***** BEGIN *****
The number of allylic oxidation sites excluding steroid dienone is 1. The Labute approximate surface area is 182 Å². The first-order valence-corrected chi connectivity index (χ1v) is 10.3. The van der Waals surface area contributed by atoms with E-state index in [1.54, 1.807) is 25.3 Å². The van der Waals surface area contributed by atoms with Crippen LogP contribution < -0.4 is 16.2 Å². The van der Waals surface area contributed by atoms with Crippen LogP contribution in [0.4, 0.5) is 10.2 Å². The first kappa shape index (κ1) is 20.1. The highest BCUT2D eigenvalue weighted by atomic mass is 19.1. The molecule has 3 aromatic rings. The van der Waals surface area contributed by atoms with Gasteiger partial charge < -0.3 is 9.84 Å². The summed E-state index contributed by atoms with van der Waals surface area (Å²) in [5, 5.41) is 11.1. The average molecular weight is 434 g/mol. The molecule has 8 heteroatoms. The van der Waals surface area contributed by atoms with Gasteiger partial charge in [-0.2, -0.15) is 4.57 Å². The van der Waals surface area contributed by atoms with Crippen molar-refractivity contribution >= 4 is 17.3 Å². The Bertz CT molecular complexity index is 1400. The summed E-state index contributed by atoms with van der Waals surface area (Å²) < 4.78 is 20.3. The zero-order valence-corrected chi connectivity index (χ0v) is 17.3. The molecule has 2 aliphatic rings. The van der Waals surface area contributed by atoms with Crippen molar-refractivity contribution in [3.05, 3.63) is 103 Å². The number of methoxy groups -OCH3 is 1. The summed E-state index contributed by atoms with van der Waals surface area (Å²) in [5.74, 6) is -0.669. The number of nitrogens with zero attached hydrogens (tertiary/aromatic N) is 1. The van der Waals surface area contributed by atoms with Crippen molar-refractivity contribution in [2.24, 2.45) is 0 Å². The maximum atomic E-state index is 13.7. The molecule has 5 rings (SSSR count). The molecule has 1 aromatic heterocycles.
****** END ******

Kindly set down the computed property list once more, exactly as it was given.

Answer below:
The number of allylic oxidation sites excluding steroid dienone is 1. The Labute approximate surface area is 182 Å². The first-order valence-corrected chi connectivity index (χ1v) is 10.3. The van der Waals surface area contributed by atoms with E-state index in [1.54, 1.807) is 25.3 Å². The van der Waals surface area contributed by atoms with Crippen LogP contribution < -0.4 is 16.2 Å². The van der Waals surface area contributed by atoms with Crippen LogP contribution in [0.4, 0.5) is 10.2 Å². The first kappa shape index (κ1) is 20.1. The highest BCUT2D eigenvalue weighted by atomic mass is 19.1. The molecule has 3 aromatic rings. The van der Waals surface area contributed by atoms with Gasteiger partial charge < -0.3 is 9.84 Å². The summed E-state index contributed by atoms with van der Waals surface area (Å²) in [5, 5.41) is 11.1. The average molecular weight is 434 g/mol. The molecule has 8 heteroatoms. The van der Waals surface area contributed by atoms with Gasteiger partial charge in [-0.2, -0.15) is 4.57 Å². The van der Waals surface area contributed by atoms with Crippen molar-refractivity contribution >= 4 is 17.3 Å². The Bertz CT molecular complexity index is 1400. The summed E-state index contributed by atoms with van der Waals surface area (Å²) < 4.78 is 20.3. The zero-order valence-corrected chi connectivity index (χ0v) is 17.3. The molecule has 2 aliphatic rings. The van der Waals surface area contributed by atoms with Crippen molar-refractivity contribution in [3.05, 3.63) is 103 Å². The number of methoxy groups -OCH3 is 1. The summed E-state index contributed by atoms with van der Waals surface area (Å²) in [5.74, 6) is -0.669. The number of nitrogens with zero attached hydrogens (tertiary/aromatic N) is 1. The van der Waals surface area contributed by atoms with Crippen molar-refractivity contribution in [2.24, 2.45) is 0 Å². The maximum atomic E-state index is 13.7. The molecule has 5 rings (SSSR count). The molecule has 1 aromatic heterocycles.